If you’ve ever watched movies or shows where people are stranded in the woods, at sea, or in the middle of the desert, you’re tempted to think about what you would do if you were in a similar situation. Without a compass or map to guide you, it would be easy to feel hopelessly lost and helpless. However, if you know how to navigate by the stars, you can find your way home from almost anywhere.
Navigating by the stars is actually easier than you might think, but it takes some practice. However, no matter how long it takes to master, knowing how to navigate by the stars could very well save your life one day.
The Importance of Learning How to Navigate by the Stars
Whether you’re an adventurer, an explorer, a mariner, or do anything else where you’re in uncharted areas, navigating by the stars might be your only means of direction. In fact, it wasn’t that long ago when stars were the only navigation system that mariners had.
In modern days, we’ve become extremely reliant on technology and GPS systems. However, should anything happen to these systems, most people won’t know how to get anywhere. But, if you know how to navigate by the stars, there’s no type of power outage or technology breakdown that can get in your way.
Navigating by the stars isn’t just a good skill to have. It’s also a fun way to expand your knowledge of the world and learn more about our expansive universe. A major part of learning how to navigate by the stars is memorizing and recognizing various constellations. Knowing these constellations will help give you a better understanding of the world and will also give you the chance to show off to your friends!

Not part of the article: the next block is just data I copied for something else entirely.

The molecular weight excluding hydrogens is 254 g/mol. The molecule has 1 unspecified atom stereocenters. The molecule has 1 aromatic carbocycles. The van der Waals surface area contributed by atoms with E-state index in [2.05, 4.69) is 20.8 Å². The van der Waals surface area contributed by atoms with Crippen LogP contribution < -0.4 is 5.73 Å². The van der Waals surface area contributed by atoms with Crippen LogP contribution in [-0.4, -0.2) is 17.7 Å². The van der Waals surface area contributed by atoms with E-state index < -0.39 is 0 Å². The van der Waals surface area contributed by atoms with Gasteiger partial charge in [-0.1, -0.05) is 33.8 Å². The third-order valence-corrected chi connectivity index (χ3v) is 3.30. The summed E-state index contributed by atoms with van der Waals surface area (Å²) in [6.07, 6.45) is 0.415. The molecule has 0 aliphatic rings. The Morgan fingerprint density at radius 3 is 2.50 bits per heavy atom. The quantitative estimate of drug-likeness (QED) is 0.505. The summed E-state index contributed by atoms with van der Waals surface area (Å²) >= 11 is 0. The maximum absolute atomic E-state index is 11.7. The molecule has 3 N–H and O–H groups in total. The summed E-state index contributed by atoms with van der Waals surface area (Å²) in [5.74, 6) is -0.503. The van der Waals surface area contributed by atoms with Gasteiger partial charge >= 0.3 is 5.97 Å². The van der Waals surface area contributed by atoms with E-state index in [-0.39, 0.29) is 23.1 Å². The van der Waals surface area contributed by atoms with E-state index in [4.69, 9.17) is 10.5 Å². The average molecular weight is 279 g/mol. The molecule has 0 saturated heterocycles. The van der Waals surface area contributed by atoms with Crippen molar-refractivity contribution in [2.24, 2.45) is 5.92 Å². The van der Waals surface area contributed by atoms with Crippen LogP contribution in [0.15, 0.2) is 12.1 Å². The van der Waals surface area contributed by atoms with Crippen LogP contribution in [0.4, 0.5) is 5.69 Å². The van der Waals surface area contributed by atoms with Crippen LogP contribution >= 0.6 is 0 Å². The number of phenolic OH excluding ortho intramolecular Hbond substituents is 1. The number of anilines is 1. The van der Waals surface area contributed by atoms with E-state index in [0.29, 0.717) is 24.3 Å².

While being a show-off and expanding your knowledge of the universe are all good and well, the main reason to learn how to navigate by the stars is for your personal safety. Having this skill can get you out of a wide variety of jams where you’re lost and can’t rely on modern technology.
Learn the Major Constellations
Ursa Major, better known as the Big Dipper, consists of a group of seven stars. This constellation is aptly nicknamed the Big Dipper because of its stark resemblance to a large ladle or dipping spoon. Ursa Major is located in the northern hemisphere and is easy to spot on clear nights. By using the last two stars in the handle portion of the Big Dipper, you can find the North Star.
As you might have guessed from the name, Ursa Minor is a smaller version of Ursa Major. Like its bigger relative, Ursa Minor is in the shape of a ladle or dipping spoon but smaller than Ursa Major. As such, it’s better known as the Little Dipper. This constellation consists of seven stars, including the North Star, which is the last star on the handle portion of the dipper.
While the Big and Little Dippers play an important role in navigation, Crux plays the most important role if you’re in the southern hemisphere. Crux is also known as the Southern Cross and is the best way to find “due south.” This constellation consists of a tight group of five stars that form a crooked but decipherable cross.
Cassiopeia is one of the lesser-known navigational tools, but it can get you out of a jam if you can’t find the Big Dipper. Cassiopeia is in the shape of a rough W, and you can use it to find the North Star if the Big Dipper isn’t visible.
Also known as Orion the Hunter or Hunter, Orion is one of the most famous and easily recognizable constellations in the universe. It’s located in the Northern Hemisphere and consists of eleven stars in total. There are five stars that make up Orion’s head, limbs, and torso, plus three stars that make up his belt and three smaller stars that form a sword. Orion has served as a navigation tool for sailers and adventurers for thousands of years.
If you’re in the Southern Hemisphere, you’ll want to know how to identify Centaurus. It’s a massive constellation in the southern hemisphere that you can use in conjunction with the Southern Cross to find due south.